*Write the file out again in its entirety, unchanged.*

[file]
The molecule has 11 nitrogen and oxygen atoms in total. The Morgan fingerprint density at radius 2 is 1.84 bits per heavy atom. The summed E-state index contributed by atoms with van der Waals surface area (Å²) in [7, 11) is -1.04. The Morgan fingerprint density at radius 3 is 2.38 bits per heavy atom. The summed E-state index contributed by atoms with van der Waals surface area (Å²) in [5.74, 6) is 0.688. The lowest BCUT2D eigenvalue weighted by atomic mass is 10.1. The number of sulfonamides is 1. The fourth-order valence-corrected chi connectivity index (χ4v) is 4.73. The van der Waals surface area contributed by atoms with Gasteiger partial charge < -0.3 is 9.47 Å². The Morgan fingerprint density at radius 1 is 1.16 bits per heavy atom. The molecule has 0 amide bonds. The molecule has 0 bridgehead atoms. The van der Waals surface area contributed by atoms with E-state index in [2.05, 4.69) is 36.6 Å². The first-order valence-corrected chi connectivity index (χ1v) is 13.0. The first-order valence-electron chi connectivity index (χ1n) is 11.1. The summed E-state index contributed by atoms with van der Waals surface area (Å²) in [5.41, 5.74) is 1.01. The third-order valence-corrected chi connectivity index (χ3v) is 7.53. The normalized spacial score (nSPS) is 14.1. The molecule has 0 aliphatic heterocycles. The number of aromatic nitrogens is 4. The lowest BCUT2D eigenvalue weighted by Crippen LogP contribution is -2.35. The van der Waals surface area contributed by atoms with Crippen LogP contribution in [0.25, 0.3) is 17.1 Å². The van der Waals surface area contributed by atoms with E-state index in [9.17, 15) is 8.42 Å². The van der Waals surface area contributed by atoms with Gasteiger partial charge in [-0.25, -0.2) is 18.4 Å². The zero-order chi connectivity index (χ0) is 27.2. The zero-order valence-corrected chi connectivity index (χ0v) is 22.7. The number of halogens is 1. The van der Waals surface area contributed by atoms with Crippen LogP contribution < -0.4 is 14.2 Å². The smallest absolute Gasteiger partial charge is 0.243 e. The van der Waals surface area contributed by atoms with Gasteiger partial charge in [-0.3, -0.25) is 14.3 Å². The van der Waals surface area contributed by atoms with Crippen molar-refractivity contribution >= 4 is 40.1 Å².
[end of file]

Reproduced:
The molecule has 11 nitrogen and oxygen atoms in total. The Morgan fingerprint density at radius 2 is 1.84 bits per heavy atom. The summed E-state index contributed by atoms with van der Waals surface area (Å²) in [7, 11) is -1.04. The Morgan fingerprint density at radius 3 is 2.38 bits per heavy atom. The summed E-state index contributed by atoms with van der Waals surface area (Å²) in [5.74, 6) is 0.688. The lowest BCUT2D eigenvalue weighted by atomic mass is 10.1. The number of sulfonamides is 1. The fourth-order valence-corrected chi connectivity index (χ4v) is 4.73. The van der Waals surface area contributed by atoms with Gasteiger partial charge < -0.3 is 9.47 Å². The Morgan fingerprint density at radius 1 is 1.16 bits per heavy atom. The molecule has 0 amide bonds. The molecule has 0 bridgehead atoms. The van der Waals surface area contributed by atoms with E-state index in [2.05, 4.69) is 36.6 Å². The first-order valence-corrected chi connectivity index (χ1v) is 13.0. The first-order valence-electron chi connectivity index (χ1n) is 11.1. The summed E-state index contributed by atoms with van der Waals surface area (Å²) in [5.41, 5.74) is 1.01. The third-order valence-corrected chi connectivity index (χ3v) is 7.53. The normalized spacial score (nSPS) is 14.1. The molecule has 0 aliphatic heterocycles. The number of aromatic nitrogens is 4. The lowest BCUT2D eigenvalue weighted by Crippen LogP contribution is -2.35. The van der Waals surface area contributed by atoms with Crippen LogP contribution in [0.25, 0.3) is 17.1 Å². The van der Waals surface area contributed by atoms with E-state index in [9.17, 15) is 8.42 Å². The van der Waals surface area contributed by atoms with Gasteiger partial charge in [-0.25, -0.2) is 18.4 Å². The zero-order chi connectivity index (χ0) is 27.2. The zero-order valence-corrected chi connectivity index (χ0v) is 22.7. The number of halogens is 1. The van der Waals surface area contributed by atoms with Crippen LogP contribution < -0.4 is 14.2 Å². The smallest absolute Gasteiger partial charge is 0.243 e. The van der Waals surface area contributed by atoms with Gasteiger partial charge in [-0.3, -0.25) is 14.3 Å². The van der Waals surface area contributed by atoms with Crippen molar-refractivity contribution >= 4 is 40.1 Å².